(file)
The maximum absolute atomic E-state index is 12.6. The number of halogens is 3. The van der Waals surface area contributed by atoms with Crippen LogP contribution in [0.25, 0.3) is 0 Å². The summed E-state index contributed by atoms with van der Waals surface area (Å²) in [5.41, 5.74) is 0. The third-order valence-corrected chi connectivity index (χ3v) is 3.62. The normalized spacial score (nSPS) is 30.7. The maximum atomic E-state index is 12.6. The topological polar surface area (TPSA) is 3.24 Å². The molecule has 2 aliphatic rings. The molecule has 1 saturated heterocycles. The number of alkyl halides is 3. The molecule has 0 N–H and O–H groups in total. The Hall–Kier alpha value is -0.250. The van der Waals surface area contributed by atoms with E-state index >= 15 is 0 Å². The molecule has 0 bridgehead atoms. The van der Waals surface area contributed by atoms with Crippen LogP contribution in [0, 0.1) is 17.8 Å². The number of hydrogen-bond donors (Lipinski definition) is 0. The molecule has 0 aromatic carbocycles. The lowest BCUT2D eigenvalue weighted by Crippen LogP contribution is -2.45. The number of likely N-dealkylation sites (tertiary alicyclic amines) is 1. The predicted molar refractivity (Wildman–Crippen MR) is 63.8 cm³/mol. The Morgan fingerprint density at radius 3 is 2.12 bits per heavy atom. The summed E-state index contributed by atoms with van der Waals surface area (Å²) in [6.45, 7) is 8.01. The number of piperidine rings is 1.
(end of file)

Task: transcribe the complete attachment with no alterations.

The maximum absolute atomic E-state index is 12.6. The number of halogens is 3. The van der Waals surface area contributed by atoms with Crippen LogP contribution in [0.25, 0.3) is 0 Å². The summed E-state index contributed by atoms with van der Waals surface area (Å²) in [5.41, 5.74) is 0. The third-order valence-corrected chi connectivity index (χ3v) is 3.62. The normalized spacial score (nSPS) is 30.7. The maximum atomic E-state index is 12.6. The topological polar surface area (TPSA) is 3.24 Å². The molecule has 2 aliphatic rings. The molecule has 1 saturated heterocycles. The number of alkyl halides is 3. The molecule has 0 N–H and O–H groups in total. The Hall–Kier alpha value is -0.250. The van der Waals surface area contributed by atoms with E-state index >= 15 is 0 Å². The molecule has 0 bridgehead atoms. The van der Waals surface area contributed by atoms with Crippen LogP contribution in [0, 0.1) is 17.8 Å². The number of hydrogen-bond donors (Lipinski definition) is 0. The molecule has 0 aromatic carbocycles. The lowest BCUT2D eigenvalue weighted by Crippen LogP contribution is -2.45. The number of likely N-dealkylation sites (tertiary alicyclic amines) is 1. The predicted molar refractivity (Wildman–Crippen MR) is 63.8 cm³/mol. The Morgan fingerprint density at radius 3 is 2.12 bits per heavy atom. The summed E-state index contributed by atoms with van der Waals surface area (Å²) in [6.45, 7) is 8.01. The number of piperidine rings is 1.